Review: Aerohive HiveUI - Page 3

By Lisa Phifer

March 27, 2009

Radio profiles

During our test drive, we experimented with various 802.11n configurations; in part 2 of this review, we examine the relationship between 802.11n parameters, QoS controls, and WLAN performance. In HiveUI, 802.11n parameters are determined by radio profiles (see Figure 6).

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Figure 6. Dual-band 802.11n radio configurations. Click to enlarge.

Two pre-defined radio profiles are bound to HiveAP 320 and 340 interfaces by default: wifi0 uses radio_ng, while wifi1 uses radio_na. The default radio_ng profile supports 802.11g and 802.11n clients using a 20 MHz channel and 3x3 MIMO, without short guard interval or 802.11b protection. The radio_na profile supports 802.11a and 802.11n clients in a similar fashion.

To modify 802.11n parameters, we created our own radio profiles--the HiveManager "clone" feature is not available in HiveUI. For example, we created a my_radio_na profile to allow only 802.11n clients, using a 40 MHz channel and 3x3 MIMO with short guard interval. We then applied that radio profile to each HiveAP's wifi1 interface--the ability to apply the same interface update (radio profile, auto/specified channel, access/backhaul mode) to several APs would be nice to avoid inconsistencies.

Small WLAN admins may not appreciate potential impacts, like configuring an 802.11b/g/n profile to use 40 MHz channels. To address this, HiveUI provides a fairly extensive context-sensitive, searchable Help system. We found most answers that we looked for in Help, with one noteworthy exception. The same radio cannot provide simultaneous backhaul and access, but this fundamental limitation is buried under SSID Advanced Settings Help.

We noticed this problem after we defined our radio profiles and SSIDs without error, but observed our SSIDs beaconed at 2.4 GHz, but not 5 GHz. Using the CLI to query interface status, we discovered that wifi1 was not bound to our SSIDs. It turns out that wifi1 had been left in its default backhaul mode, causing our 5 GHz SSID assignments to fail. A more prominent warning in the radio profile help section might have helped avoid this, but we also think that HiveUI should have flagged the conflict when the SSID was applied to both bands/radios.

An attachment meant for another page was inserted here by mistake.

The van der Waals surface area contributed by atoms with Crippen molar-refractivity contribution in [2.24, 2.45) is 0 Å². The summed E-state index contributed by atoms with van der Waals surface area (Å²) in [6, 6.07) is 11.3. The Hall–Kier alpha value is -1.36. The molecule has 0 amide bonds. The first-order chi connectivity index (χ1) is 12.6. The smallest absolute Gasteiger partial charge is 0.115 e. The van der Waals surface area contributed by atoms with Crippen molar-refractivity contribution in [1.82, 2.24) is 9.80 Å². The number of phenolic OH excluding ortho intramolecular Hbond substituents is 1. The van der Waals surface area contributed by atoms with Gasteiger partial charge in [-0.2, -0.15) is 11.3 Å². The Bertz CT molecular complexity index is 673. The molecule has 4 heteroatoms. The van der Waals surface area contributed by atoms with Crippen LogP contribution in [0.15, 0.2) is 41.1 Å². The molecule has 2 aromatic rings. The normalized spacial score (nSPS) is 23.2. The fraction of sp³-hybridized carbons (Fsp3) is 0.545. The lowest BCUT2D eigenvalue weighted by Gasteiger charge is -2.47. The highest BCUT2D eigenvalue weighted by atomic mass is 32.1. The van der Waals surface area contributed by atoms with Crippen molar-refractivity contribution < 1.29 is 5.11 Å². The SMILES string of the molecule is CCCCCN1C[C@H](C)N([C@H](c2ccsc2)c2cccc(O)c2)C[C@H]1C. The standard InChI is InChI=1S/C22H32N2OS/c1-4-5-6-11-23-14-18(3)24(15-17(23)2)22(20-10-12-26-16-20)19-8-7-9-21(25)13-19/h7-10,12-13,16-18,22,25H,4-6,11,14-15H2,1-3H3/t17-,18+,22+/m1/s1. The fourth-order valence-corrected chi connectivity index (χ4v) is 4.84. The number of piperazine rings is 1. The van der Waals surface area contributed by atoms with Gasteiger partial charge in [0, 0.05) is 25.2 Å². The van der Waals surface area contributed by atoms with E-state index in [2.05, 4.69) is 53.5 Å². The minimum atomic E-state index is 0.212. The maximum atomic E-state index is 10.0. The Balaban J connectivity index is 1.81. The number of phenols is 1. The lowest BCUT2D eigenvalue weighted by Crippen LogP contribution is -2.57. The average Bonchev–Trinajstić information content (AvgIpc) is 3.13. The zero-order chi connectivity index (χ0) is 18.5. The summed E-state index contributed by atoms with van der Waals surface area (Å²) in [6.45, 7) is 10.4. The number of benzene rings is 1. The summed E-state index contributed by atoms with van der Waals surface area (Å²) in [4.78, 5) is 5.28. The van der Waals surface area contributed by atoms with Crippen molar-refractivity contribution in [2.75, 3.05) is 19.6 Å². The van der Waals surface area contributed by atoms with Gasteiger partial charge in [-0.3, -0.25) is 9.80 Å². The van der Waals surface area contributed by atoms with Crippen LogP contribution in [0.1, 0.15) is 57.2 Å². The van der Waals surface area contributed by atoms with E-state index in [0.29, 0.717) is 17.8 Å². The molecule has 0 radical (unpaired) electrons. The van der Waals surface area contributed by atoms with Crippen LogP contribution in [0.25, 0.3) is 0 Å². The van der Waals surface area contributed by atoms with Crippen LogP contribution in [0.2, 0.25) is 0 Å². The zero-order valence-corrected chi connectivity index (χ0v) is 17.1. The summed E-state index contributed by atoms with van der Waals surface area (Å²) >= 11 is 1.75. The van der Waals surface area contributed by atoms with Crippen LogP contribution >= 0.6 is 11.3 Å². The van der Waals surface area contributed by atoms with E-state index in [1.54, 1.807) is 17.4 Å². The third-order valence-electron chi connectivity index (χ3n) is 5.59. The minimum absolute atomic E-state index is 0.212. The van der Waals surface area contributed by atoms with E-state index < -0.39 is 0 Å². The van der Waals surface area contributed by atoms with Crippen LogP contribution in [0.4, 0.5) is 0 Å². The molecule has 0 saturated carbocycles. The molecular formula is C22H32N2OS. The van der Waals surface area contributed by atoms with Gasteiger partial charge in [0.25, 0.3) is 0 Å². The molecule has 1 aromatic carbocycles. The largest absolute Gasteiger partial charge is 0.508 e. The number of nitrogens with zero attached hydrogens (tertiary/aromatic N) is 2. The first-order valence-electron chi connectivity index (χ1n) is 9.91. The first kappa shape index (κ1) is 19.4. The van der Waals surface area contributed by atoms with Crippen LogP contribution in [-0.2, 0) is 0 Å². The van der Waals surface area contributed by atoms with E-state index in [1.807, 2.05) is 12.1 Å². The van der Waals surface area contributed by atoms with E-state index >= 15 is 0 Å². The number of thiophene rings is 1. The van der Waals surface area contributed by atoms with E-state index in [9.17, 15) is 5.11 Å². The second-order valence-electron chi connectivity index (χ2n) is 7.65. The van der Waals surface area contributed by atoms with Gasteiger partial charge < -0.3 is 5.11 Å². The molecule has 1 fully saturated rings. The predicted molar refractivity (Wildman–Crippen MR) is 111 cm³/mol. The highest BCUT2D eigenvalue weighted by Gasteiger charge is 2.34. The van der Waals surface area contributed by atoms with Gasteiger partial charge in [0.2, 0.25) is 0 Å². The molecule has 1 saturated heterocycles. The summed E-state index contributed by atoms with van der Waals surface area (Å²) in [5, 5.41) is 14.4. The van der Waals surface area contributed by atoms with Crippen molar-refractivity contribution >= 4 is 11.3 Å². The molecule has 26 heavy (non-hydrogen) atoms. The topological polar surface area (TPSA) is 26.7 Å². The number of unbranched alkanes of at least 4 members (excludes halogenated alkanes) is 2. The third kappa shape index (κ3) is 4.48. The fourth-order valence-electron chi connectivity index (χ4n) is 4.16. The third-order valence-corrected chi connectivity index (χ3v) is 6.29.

Finally, when HiveManager radio profiles were carried into HiveUI, one advanced knob ended up having no visible impact. With either management system, HiveAP radios can be configured to perform periodic background scans for rogue APs. HiveManager provides policies to classify rogue APs and a window through which to view rogue APs, but HiveUI does not. Rogue detection could be useful to small businesses if carried over more fully into HiveUI.

Provisioning and update

One major difference between HiveManager and HiveUI is the way in which HiveAP configuration changes are applied.

Like a typical enterprise NMS, HiveManager accumulates pending changes until an admin decides to apply them to one or more HiveAPs immediately, after a specified delay, or at next reboot. This approach is appropriate when making a number of related changes that really should be deployed (or rolled back) as a single step, minimizing network or user disruption. HiveManager also provides explicit control over profiles used to auto-provision new Hive APs.

In contrast, HiveUI changes are applied to all affected HiveAPs as soon as the Apply button is clicked on any configuration panel. For example, if an SSID is modified to require a different type of security, HiveUI attempts to push that new configuration to all HiveAPs immediately. If a static channel assignment is changed on one wireless interface, HiveUI updates that HiveAP immediately.